top of page

Malcolm Lawrence

Call Him Big M

By Raphael Maurice

"Many of us would wish for worldly treasures. Not Mr. Larry.
If given one wish, he’d rid the world of racism, something
that touches him (and all of us)."

“I think I think I’ve probably found where I’m really supposed to go,” says Malcolm Larry, who is teaching 5th grade at Meridian. He’s also getting his Masters degree in Elementary Education. While he notes that it’s not too common for men to teach elementary school, he also rightly says that “being a black man is important as well,” as far as being a good and helpful presence in the classroom. Malcolm is also tall, at six feet, seven inches. He’s affectionately known as “Big M” by those who know and love him. And the students have every reason to admire and love their teacher. He’s giving everything to Meridian and is here to stay.

When asked about the lay of the land at school, Mr. Larry notes, “We’ve come to have a good group of teachers who care about the students and are building relationships with them. Instead of this just being a job where you come here and get a paycheck and go home.” It might have once been the case that teachers moved on after a year or so, but things have changed for the better, and Malcolm Larry is helping usher in that change. “Some of the teachers even reach out to the students or still have relationships with students after they graduate, which is a real big plus.” To know a face or presence over years, a kind figure that cares, is to know you are loved in a huge way.

But Malcolm Larry is also painfully and keenly aware of problems around him. Societal problems, problems of injustice. He teaches social studies, after all, and can’t help but notice (along with his students), a certain strain of bleak history stretching through America and elsewhere: “We’re in social studies, and we’re learning about how the English people came over, and tricked the Native Americans into giving up their land and pretty much brought them into slavery, and then brought over enslaved people. And they were harmful, hurtful and brutal to them.” There’s a worry in Mr. Larry’s voice on this subject, yet he remains steady and even cheerful. And moreover, he’s correct. How could this be fixed?

Perhaps by first acknowledging that history, by teaching it in an intelligent and humane way, by instilling in each and every student that they deserve to be treated as individuals, even as sacred. Mr. Larry knows this. Shouldn’t we all? Maybe we all could use some growing up. When asked what he’d tell his younger self, Mr. Larry states, “I would say to myself, don’t be so hard on yourself, make mistakes, learn from them. And don’t rush the process because everybody’s story is different. Their story is not going to be your own. And just enjoy the moment. Sometimes we get so caught up and where we’re trying to get to that we don’t even take the time to live in the moment and live in or now.” He’s seeing to it that his students have his full attention, in the moment, in the now. He’s also seeing to it, by being a constant figure in their lives, that his students know him beyond their time in his classroom. That dedication and love, and not just a paycheck. Plus, there’s the idea of a magic wish.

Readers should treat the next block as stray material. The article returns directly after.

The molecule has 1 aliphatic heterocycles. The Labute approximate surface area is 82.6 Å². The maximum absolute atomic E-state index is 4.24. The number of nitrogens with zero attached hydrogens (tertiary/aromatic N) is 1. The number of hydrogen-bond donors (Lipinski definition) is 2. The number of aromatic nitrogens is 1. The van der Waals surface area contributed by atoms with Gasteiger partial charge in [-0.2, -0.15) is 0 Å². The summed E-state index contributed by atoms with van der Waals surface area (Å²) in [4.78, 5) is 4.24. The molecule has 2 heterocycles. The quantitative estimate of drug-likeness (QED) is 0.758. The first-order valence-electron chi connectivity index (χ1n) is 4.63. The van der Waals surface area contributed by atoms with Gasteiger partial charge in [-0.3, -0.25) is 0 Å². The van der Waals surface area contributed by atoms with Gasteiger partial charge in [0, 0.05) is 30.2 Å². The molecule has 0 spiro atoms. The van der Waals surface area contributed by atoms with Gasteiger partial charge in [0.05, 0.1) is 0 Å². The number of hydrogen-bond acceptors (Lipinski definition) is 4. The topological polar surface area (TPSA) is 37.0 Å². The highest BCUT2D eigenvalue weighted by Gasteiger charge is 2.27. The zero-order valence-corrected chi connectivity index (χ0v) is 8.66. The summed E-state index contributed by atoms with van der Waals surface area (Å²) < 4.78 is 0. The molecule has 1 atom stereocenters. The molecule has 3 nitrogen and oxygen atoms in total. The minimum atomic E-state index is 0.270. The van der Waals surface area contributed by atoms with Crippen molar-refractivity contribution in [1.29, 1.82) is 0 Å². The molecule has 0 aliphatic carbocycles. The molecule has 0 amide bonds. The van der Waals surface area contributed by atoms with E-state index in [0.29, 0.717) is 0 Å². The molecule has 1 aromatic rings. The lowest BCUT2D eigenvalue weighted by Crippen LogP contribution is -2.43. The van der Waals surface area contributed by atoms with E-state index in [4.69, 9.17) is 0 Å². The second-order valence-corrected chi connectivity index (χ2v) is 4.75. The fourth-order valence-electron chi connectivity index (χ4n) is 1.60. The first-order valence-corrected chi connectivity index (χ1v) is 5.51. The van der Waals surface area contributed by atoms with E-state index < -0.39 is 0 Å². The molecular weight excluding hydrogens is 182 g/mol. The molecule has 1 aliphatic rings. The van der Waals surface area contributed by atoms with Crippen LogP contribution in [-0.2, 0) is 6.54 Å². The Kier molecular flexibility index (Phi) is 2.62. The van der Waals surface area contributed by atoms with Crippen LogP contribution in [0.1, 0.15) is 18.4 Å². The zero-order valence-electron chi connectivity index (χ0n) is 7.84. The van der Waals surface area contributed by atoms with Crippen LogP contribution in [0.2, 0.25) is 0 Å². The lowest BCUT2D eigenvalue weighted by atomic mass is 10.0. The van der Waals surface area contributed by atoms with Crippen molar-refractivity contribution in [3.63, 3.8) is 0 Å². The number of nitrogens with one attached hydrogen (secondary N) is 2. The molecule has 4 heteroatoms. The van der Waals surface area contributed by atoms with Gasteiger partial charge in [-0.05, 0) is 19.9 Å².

Many of us would wish for worldly treasures. Not Mr. Larry. If given one wish, he’d rid the world of racism, something that touches him (and all of us). He doesn’t blame the young for this societal scourge; after all, someone teaches them that sort of hatred. But to his wish: “If I could just fix racism, that would be it. I always ask myself, how could you hate me? Or dislike me? Just because I don’t look like you? You don’t know me? You’ve never heard me speak. You just don’t like me. To hate because of the way I look… that’s something I don’t understand.”

Malcolm Larry looks at the world and, like any great teacher, assesses and critiques it. He’s teaching his students his methods as well, and he’s going to be a staple at Meridian for a long time. If you see him in the hallway, say hello. You can’t miss him, physically or as a mental presence. Big M is a wish come true.

bottom of page